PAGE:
When last I checked in on Credit Suisse’s James Sweeney, he was busy delivering a rather sobering assessment of balance sheet risk in the U.S. corporate sector in the context of the current economic cycle.
One of the things Sweeney mentioned was that two things you shouldn’t do if you’re interested in forecasting the next recession are: “1) Count the months since the last recession, 2) Observe postwar recessions and write down what patterns emerge just prior to most recessions”.
It’s not, he said, that counting months and observing patterns are exercises in futility. “They have been done so often that the stylized facts that emerge have become platitudes, some of which are surely still relevant”, he conceded. Rather, Sweeney simply suggested that things have changed over the past three or so decades and although post-crisis monetary policy has undoubtedly prolonged the current cycle, that’s not the only factor at play when it comes to explaining the length of expansions which, Credit Suisse reminds you, have been lengthening since in the Great Moderation began. “Things seem to work differently after 1982″, Sweeney observed.
In a separate piece out last month, Sweeney noted that Credit Suisse’s risk appetite measures had fallen into “panic” territory, a state of affairs he attributed to “trade disputes, the Italian budget, Fed tightening, emerging market turbulence” and disappointing European data.
It goes without saying that exactly none of those factors have gone away in terms of being a source of market angst since the first of July. In fact, they’ve all gotten materially worse with the possible exception of European data. Emerging markets, for instance, have cratered, with developing economy equities falling into a bear market and EM FX coming under immense pressure thanks to the collapse of the Turkish lira.
Strong U.S. data (the recent downward trend in the Citi Economic Surprise index notwithstanding) continues to argue for more gradual hikes from the Fed and when it comes to trade frictions, it’s gotten to the point where the mere prospect of low-level discussions is the best we can hope for.
Well, James is back and in a piece dated August 15, he notes that the bank’s global risk appetite indicator “fell below -3, the level we call ‘panic,’ for the first time since early 2016.”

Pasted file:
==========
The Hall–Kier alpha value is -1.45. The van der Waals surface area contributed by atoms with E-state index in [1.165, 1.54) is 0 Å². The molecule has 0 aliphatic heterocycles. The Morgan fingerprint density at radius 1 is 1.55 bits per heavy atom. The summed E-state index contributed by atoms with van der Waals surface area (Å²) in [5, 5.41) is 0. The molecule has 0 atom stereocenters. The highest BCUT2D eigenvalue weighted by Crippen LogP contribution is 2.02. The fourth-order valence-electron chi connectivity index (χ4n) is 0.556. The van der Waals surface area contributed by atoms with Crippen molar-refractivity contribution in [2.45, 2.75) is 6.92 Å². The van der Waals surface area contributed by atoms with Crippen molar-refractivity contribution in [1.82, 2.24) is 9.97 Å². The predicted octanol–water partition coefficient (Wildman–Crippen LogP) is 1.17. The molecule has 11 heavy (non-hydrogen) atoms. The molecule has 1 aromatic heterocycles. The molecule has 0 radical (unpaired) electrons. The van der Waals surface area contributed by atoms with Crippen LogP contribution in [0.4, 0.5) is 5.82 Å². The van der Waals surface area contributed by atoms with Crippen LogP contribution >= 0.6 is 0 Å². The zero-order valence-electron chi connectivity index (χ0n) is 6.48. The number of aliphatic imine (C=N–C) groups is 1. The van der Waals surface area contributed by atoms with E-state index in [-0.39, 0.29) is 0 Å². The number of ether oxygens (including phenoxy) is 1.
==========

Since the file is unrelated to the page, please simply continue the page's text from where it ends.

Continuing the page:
Sweeney goes on to make a conceptually similar observation to something Goldman said a couple of weeks back about the somewhat anomalous juxtaposition between across-the-board strength in earnings growth and narrow market breadth. “This risk appetite panic is notable in that it occurs at a time of strong global growth and good developed equity market performance”, Sweeney writes.
The bottom line for Credit Suisse is that fundamentally speaking, the global growth picture is solid and the “panic” inherent in that risk appetite indicator is a function of “noise” rather than “signal”. To wit:
Ultimately, in our view, Turkey, trade tensions, recent Chinese data, and even the first half slowdown in Europe, represent more noise than signal for a change in trajectory in global growth. The basic, underlying reason for our view is resilient investment and consumption trends in the US and Europe that are well supported by underlying income and credit trends.
Industrial production can only slow so far when demand in the largest markets is experiencing brisk growth. We see both Chinese and Euro area IP momentum rising in the months ahead, while the US slows from scorching recent growth.
There’s a country-by-country breakdown in the full note which is full of caveats and extended analysis, but that’s the gist of it. Clearly, trade frictions represent a threat, but the bank writes that they’ve already incorporated a slowing in Asian growth into their outlook.
From what I can tell, Sweeney thinks the real risk emanates from the prospect of auto tariffs, but as has generally been the case this year when it comes to analysts pondering the black box that is Trump’s decision calculus, the assumption is that the U.S. President wouldn’t risk a stock market crash ahead of the midterms.
“If auto tariffs became widely expected in the short term that would be a negative shock to developed market IP growth expectations, but we do not think that the US administration would risk the shock to developed market equities and investment spending that auto tariffs could present – at least before the November elections, that is”, Sweeney writes.
Here’s hoping, James. Here’s hoping.